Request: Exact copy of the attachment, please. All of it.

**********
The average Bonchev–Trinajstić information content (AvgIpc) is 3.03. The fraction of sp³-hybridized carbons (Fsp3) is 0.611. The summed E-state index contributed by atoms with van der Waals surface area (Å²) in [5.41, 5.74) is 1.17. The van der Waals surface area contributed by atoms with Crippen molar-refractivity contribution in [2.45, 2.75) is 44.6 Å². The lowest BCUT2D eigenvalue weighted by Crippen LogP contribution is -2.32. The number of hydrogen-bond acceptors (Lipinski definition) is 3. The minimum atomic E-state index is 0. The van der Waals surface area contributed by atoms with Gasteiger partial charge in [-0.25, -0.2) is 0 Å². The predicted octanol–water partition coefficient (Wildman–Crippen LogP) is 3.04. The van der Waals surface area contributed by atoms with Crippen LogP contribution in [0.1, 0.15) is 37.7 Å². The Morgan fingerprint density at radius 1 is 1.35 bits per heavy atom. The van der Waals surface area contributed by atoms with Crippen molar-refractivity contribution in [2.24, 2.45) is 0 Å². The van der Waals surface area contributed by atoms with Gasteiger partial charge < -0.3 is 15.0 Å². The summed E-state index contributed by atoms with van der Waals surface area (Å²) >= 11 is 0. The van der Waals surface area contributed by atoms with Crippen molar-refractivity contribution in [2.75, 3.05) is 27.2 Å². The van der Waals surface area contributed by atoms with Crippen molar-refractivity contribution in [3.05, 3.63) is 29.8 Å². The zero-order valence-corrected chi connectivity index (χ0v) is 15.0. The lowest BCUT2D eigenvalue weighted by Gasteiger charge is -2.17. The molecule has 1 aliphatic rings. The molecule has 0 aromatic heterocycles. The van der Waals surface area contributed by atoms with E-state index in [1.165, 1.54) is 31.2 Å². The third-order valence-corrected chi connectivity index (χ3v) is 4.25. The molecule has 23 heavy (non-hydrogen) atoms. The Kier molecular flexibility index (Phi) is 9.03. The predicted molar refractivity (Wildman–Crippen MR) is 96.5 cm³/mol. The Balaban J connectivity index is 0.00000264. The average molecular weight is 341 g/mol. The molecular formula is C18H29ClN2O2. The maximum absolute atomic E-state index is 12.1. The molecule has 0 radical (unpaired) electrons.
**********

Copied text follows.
The average Bonchev–Trinajstić information content (AvgIpc) is 3.03. The fraction of sp³-hybridized carbons (Fsp3) is 0.611. The summed E-state index contributed by atoms with van der Waals surface area (Å²) in [5.41, 5.74) is 1.17. The van der Waals surface area contributed by atoms with Crippen molar-refractivity contribution in [2.45, 2.75) is 44.6 Å². The lowest BCUT2D eigenvalue weighted by Crippen LogP contribution is -2.32. The number of hydrogen-bond acceptors (Lipinski definition) is 3. The minimum atomic E-state index is 0. The van der Waals surface area contributed by atoms with Gasteiger partial charge in [-0.25, -0.2) is 0 Å². The predicted octanol–water partition coefficient (Wildman–Crippen LogP) is 3.04. The van der Waals surface area contributed by atoms with Crippen LogP contribution in [0.1, 0.15) is 37.7 Å². The Morgan fingerprint density at radius 1 is 1.35 bits per heavy atom. The van der Waals surface area contributed by atoms with Crippen molar-refractivity contribution in [2.24, 2.45) is 0 Å². The van der Waals surface area contributed by atoms with Gasteiger partial charge < -0.3 is 15.0 Å². The summed E-state index contributed by atoms with van der Waals surface area (Å²) >= 11 is 0. The van der Waals surface area contributed by atoms with Crippen molar-refractivity contribution in [2.75, 3.05) is 27.2 Å². The van der Waals surface area contributed by atoms with Crippen molar-refractivity contribution in [3.05, 3.63) is 29.8 Å². The zero-order valence-corrected chi connectivity index (χ0v) is 15.0. The lowest BCUT2D eigenvalue weighted by Gasteiger charge is -2.17. The molecule has 1 aliphatic rings. The molecule has 0 aromatic heterocycles. The van der Waals surface area contributed by atoms with E-state index in [1.165, 1.54) is 31.2 Å². The third-order valence-corrected chi connectivity index (χ3v) is 4.25. The molecule has 23 heavy (non-hydrogen) atoms. The Kier molecular flexibility index (Phi) is 9.03. The predicted molar refractivity (Wildman–Crippen MR) is 96.5 cm³/mol. The Balaban J connectivity index is 0.00000264. The average molecular weight is 341 g/mol. The molecular formula is C18H29ClN2O2. The maximum absolute atomic E-state index is 12.1. The molecule has 0 radical (unpaired) electrons.